As the father of a 2-year old, Tim Alley found himself running around to playdates scattered throughout the Bay Area, scooting to toddler-friendly lessons in art, gymnastics, and dance. While he loved the programming, he wished that he and his daughter weren't confined to such a tight schedule. So, he turned to his brother-in-law, Tom Limbert, head teacher at a local preschool, and they began to work on their own children's studio at Studio Grow—a supplementary preschool atmosphere with a focus on unstructured learning where children can play throughout the day. True to its name, Studio Grow now welcomes tots at three area studios. Though programs and amenities vary by location, kids might frolic through a color-splashed dance room, construct crafty masterpieces from watercolors, play-doh, and crayons in an art room, or plunge into ball pits. At all three locations, kids can tinker in a room filled with puzzles, toy trucks, dress-up clothes, and lego building sets. in a slide-filled run room. Instructors stay on hand throughout each romp, ready to lead Berkeley guests through sing-alongs or immerse Concord’s small listeners in story time. Teachers may also balloon a giant primary-colored parachute over the playroom for kids to scurry under and use to shield themselves from sudden broccoli storms. Though staffers emphasize unstructured play, they also lead summer camps for children up to aged 6 with guided romps through the studio; as well as Friday-night babysitting sessions, where kids of all ages can play sans parents until 10 p.m.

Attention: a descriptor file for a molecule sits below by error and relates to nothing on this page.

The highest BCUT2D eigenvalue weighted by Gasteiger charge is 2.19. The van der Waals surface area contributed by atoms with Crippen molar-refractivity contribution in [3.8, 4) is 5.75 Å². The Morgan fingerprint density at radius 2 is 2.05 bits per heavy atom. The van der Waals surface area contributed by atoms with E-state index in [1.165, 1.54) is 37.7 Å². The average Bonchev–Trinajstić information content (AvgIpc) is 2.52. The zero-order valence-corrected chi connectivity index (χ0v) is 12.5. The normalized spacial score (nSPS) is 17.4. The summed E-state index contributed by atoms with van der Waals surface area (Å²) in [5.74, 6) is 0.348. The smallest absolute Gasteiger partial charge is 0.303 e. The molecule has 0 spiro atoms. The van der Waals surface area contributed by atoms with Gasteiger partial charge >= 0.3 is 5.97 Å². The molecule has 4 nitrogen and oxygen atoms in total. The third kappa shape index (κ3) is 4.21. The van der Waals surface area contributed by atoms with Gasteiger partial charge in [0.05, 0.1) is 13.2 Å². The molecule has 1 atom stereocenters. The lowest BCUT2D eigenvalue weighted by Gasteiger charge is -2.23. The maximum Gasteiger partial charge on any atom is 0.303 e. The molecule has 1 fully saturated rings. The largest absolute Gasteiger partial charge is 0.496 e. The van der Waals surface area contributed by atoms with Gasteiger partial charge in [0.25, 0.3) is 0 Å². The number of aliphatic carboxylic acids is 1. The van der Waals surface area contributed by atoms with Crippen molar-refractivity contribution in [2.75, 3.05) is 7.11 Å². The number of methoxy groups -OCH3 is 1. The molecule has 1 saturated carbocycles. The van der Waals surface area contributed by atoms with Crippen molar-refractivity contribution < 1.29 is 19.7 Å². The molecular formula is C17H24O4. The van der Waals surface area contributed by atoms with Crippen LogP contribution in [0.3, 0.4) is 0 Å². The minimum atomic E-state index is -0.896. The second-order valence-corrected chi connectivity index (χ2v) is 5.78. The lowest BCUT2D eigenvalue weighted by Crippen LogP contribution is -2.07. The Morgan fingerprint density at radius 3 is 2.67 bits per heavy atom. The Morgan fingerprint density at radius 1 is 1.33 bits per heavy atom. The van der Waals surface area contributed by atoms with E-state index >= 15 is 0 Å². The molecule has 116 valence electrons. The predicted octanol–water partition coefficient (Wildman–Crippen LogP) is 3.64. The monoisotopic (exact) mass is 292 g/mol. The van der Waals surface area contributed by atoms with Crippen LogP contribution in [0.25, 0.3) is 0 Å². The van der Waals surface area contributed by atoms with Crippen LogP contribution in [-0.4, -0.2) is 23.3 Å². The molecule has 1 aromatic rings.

Established in 1968 in honor of Ernest Orlando Lawrence, UC-Berkeley's first Nobel laureate, The Lawrence Hall of Science aims to inspire the scientists and innovators of the future. Their hands-on exhibits allow children and adults to see and touch a fascinating variety of displays and projects. The animated, interactive Science On a Sphere globe, for example, uses actual scientific data to depict the expanding wave patterns of tsunamis and the massive storms triggered by thoughtless butterflies. To learn more about seismic activity, guests head to the Forces That Shape the Bay outdoor park to ride an earthquake simulator. Kids can climb atop a life-size model whale or through the double helix of a huge DNA sculpture, or work with students from the Berkeley Engineers and Mentors program to design and build a prototype in the Ingenuity Lab.
The museum also sparks imaginations with an interactive planetarium and 3-D theater. Its affiliation with the university makes it an ideal spot for educational camps and classes, as well as community events, including robotics competitions.
The Pacific Film Archive is the Berkeley Art Museum’s venue for all things filmic, cinematic, and animatic, offering screenings, collections, and events and seminars that explore the rich world of motion pictures. An individual membership to the archive comes with a reel's worth of celluloidal benefits, including free admission to the PFA gallery, discounts on tickets to film screenings, and free artist discussions and lectures. With reciprocal membership privileges at more than 30 university art museums, you can become a fixture in the film world, which, unlike the spontaneous-rock-hurling world, is a vibrant, supportive community.